And before you suggest “it’s just another thing to learn”, again, every single language has a local dialect that you’d want to learn otherwise.
What’s the point of learning a language if you don’t want to communicate like a local?
5. Help deaf people to gain rightful employment
A big part of why you should learn from deaf people as well if you’re going to help them to gain employment. And that’s really important because deaf people and hard of hearing people are less likely to be employed than those who are hearing and I’ve seen that, and I’ve experienced that.
It’s a known statistic and there are research, a known fact.
And if you’re going to be focusing on those who are not qualified or not even able to teach properly, then you are pushing away those who are qualified, who are able to have the job, but you’re shutting them down when they are the most qualified people who can do the job.
6. Contribute to the growth of the deaf ecosystem
You’re also contributing to the deaf ecosystem, allowing that to flourish and to grow and allowing that to be thriving and it’s a beautiful place to be. Because again, we’re so oppressed that people don’t see it and they’re not allowed to be out there enough because of lack of accessibility, a lack of resources, lack of reach, barriers, etc.
But if you’re contributing to that, if you’re helping people to be the best version of themselves and allowing them to be part of society like we all deserve to be, then that’s a beautiful thing. You are allowing a community to thrive for the right reason.
7. Become a more fluent and authentic signer
And then finally, very important for anyone who want to learn language, you will more likely to become more fluent and more authentic. Isn’t that not what you want when you want to learn any language?
Sign language is the same. You just want to make sure that you are learning from the best people, the best resources, the best information, so that you sign as authentic as possible.
That’s so good. That’s so important. Why is that hard to understand for some people? Isn’t that not what you want, when you want to learn any language?
Think about any language that you want to learn; French and Spanish and Chinese and Portuguese, anything. Think about who you want to learn from, and the majority of the time, you want to learn from those who are qualified, but also those who are native in that language.
And they’re the best people to learn from because you will get everything in there; that another layer of fluency and authenticity and all these things and the same applied when you learning sign language.
So think about who you would rather learn from, who you’d get more benefit from, rather than who looks more interesting because of social media. That’s the wrong reason to learn from that person.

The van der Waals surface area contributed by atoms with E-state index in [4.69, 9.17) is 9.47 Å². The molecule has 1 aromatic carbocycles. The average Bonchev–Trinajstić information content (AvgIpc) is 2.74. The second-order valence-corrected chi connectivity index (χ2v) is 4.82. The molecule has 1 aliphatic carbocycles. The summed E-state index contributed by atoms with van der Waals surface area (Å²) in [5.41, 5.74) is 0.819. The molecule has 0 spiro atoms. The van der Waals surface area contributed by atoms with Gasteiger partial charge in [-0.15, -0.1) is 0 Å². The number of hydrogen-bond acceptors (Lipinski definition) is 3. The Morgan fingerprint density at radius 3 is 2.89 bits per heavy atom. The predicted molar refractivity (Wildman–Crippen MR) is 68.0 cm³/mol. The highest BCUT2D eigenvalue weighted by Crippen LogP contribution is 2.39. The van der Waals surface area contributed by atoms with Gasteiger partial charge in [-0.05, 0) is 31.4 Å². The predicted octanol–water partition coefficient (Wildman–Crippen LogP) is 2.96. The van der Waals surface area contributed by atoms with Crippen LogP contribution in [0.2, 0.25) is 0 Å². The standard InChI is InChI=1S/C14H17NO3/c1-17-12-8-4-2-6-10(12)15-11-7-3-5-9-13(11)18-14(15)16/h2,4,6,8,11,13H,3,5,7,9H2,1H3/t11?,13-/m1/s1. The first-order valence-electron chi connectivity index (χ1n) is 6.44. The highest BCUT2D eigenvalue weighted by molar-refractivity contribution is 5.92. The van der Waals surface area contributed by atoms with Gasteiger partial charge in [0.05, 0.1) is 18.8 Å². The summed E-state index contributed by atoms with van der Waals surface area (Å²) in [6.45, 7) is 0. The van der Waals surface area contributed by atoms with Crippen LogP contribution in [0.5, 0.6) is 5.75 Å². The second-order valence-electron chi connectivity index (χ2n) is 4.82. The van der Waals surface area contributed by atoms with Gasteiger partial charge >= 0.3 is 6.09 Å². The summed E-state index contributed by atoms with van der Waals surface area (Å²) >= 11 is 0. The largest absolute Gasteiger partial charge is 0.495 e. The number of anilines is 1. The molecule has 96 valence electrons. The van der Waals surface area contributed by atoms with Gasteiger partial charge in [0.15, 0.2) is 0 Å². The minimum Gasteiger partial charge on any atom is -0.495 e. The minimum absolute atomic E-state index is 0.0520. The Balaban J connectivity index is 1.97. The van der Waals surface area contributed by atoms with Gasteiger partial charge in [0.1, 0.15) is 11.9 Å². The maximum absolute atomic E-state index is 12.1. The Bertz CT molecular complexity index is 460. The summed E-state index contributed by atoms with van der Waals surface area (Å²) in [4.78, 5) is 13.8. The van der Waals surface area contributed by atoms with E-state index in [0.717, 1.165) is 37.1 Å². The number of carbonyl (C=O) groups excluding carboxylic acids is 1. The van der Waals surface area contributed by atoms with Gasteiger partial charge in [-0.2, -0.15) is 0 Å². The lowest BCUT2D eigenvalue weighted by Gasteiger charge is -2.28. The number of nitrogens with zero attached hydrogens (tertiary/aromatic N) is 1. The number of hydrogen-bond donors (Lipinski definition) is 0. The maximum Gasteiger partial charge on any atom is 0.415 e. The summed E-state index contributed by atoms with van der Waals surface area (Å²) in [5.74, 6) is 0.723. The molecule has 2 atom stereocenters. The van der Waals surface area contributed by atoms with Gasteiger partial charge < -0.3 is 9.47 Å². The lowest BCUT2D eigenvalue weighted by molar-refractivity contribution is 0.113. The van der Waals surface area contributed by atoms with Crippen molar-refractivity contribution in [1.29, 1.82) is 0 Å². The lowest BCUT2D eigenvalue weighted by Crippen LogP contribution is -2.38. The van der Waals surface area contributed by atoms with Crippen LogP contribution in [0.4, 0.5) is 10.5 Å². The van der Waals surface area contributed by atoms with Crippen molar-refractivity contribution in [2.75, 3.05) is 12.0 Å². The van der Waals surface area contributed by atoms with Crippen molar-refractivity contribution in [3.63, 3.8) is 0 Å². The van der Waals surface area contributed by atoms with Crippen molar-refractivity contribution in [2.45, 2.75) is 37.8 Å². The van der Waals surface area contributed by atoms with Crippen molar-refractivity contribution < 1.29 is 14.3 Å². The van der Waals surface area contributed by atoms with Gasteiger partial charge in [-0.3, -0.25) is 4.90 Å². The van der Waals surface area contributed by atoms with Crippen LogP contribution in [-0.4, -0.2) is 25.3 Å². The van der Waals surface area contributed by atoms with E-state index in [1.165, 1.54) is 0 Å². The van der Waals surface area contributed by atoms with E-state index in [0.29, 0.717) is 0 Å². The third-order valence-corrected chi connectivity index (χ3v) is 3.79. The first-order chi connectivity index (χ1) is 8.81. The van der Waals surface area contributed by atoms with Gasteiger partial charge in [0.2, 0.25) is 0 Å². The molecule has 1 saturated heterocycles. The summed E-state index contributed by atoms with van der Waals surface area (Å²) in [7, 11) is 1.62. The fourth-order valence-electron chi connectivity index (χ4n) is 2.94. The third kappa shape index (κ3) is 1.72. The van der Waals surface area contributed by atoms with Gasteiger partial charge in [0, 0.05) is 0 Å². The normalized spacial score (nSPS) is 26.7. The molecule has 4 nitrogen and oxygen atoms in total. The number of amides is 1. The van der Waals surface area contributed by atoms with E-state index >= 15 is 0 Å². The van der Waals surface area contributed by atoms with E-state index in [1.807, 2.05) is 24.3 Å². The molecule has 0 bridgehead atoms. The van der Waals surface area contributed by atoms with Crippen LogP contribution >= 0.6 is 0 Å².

Finding a deaf sign language teacher
So what do you do then? Well, just ask your local deaf community, find out where they all congregate. Is it online? Is it a Facebook Group? Is t another website? Look at social media for those who are really talented [inaudible] and follow them, support them, communicate with them. And you never know, you build a relationship with them that they will able to help you as well.
It’s quite simple when you have that technology and resources to do that. Certain part of world, it might be more tricky. But you have to ask around and just find your path, find the right way. From there, your journey, I promise you, would be much more fulfilling, much more thriving, much more engaging and just more fun and authentic.
And that’s what you want when you want to learn sign language. And just again, think about why you want to learn in the first place. It shouldn’t be because “it’s beautiful”.
What are the benefits of learning sign language?
Apart from the obvious, there are many reasons why you should consider learning sign language
It is beautiful, but that’s not the point. People always say “oh, sign language is beautiful, it’s amazing”. Yes, I get that. But there are other reasons to learn it. Like, you know, communication.
Just go back to that first step. Why do you want to learn it? And if it’s about breaking down the communication barrier and engaging with deaf people, that the best reason to learn, not because of social clout.
Because it’s such a visual language, it is very easy to focus on the attention that you will probably get from learning sign language.
But that’s the wrong reason to do it for the social clout, do it for the right reason. I don’t really have to explain why you should do it that way. You’re smart enough, you know why.
What do you think about this suggestion? If you disagree, let me know in the comment, because I would love to learn from you. Why do you think you should focus on certain people who are not qualified to teach?
But I hope this will guide you on the right way and I hope you’ll be on a more fulfilling path that will get you in a place which is to be as fluent as possible in the sign language that you want to choose.
Let me know what you think in a comment.
In the meantime, I will speak to you again soon. Take care!
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Gregg Degn says